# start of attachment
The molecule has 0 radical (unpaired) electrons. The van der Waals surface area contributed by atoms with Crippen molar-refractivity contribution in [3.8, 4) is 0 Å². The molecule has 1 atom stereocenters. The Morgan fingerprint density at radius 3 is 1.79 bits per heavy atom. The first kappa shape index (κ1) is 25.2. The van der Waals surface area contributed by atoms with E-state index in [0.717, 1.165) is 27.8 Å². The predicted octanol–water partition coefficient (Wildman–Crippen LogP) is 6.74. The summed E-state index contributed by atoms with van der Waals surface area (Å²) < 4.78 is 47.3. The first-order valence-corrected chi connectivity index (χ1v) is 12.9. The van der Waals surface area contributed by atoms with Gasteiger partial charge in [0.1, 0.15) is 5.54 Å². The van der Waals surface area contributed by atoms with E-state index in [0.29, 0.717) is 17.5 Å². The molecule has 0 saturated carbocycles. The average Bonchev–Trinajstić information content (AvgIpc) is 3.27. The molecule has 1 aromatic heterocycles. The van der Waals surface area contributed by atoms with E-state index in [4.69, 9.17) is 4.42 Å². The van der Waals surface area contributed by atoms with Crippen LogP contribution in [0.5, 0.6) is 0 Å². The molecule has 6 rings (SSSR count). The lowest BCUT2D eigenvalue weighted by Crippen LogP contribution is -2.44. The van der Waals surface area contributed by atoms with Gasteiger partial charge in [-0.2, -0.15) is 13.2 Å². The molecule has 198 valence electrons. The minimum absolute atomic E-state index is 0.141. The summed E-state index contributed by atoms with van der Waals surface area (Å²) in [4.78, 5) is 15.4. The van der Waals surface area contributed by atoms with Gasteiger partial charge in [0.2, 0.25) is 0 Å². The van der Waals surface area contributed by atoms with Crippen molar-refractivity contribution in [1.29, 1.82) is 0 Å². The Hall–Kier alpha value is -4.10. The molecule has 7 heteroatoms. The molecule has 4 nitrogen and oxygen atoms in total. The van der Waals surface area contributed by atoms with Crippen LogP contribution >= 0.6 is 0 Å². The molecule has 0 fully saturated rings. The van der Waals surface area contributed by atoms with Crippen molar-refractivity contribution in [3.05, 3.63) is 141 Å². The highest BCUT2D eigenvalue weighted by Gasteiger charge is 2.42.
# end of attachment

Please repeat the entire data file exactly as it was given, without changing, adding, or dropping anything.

The molecule has 0 radical (unpaired) electrons. The van der Waals surface area contributed by atoms with Crippen molar-refractivity contribution in [3.8, 4) is 0 Å². The molecule has 1 atom stereocenters. The Morgan fingerprint density at radius 3 is 1.79 bits per heavy atom. The first kappa shape index (κ1) is 25.2. The van der Waals surface area contributed by atoms with E-state index in [0.717, 1.165) is 27.8 Å². The predicted octanol–water partition coefficient (Wildman–Crippen LogP) is 6.74. The summed E-state index contributed by atoms with van der Waals surface area (Å²) < 4.78 is 47.3. The first-order valence-corrected chi connectivity index (χ1v) is 12.9. The van der Waals surface area contributed by atoms with Gasteiger partial charge in [0.1, 0.15) is 5.54 Å². The van der Waals surface area contributed by atoms with E-state index in [0.29, 0.717) is 17.5 Å². The molecule has 0 saturated carbocycles. The average Bonchev–Trinajstić information content (AvgIpc) is 3.27. The molecule has 1 aromatic heterocycles. The van der Waals surface area contributed by atoms with E-state index in [4.69, 9.17) is 4.42 Å². The van der Waals surface area contributed by atoms with Crippen LogP contribution in [0.5, 0.6) is 0 Å². The molecule has 6 rings (SSSR count). The lowest BCUT2D eigenvalue weighted by Crippen LogP contribution is -2.44. The van der Waals surface area contributed by atoms with Gasteiger partial charge in [-0.2, -0.15) is 13.2 Å². The molecule has 198 valence electrons. The minimum absolute atomic E-state index is 0.141. The summed E-state index contributed by atoms with van der Waals surface area (Å²) in [4.78, 5) is 15.4. The van der Waals surface area contributed by atoms with Gasteiger partial charge in [0.2, 0.25) is 0 Å². The van der Waals surface area contributed by atoms with Crippen molar-refractivity contribution in [1.29, 1.82) is 0 Å². The Hall–Kier alpha value is -4.10. The molecule has 7 heteroatoms. The molecule has 4 nitrogen and oxygen atoms in total. The van der Waals surface area contributed by atoms with Crippen LogP contribution >= 0.6 is 0 Å². The molecule has 0 fully saturated rings. The van der Waals surface area contributed by atoms with Crippen molar-refractivity contribution in [3.05, 3.63) is 141 Å². The highest BCUT2D eigenvalue weighted by Gasteiger charge is 2.42.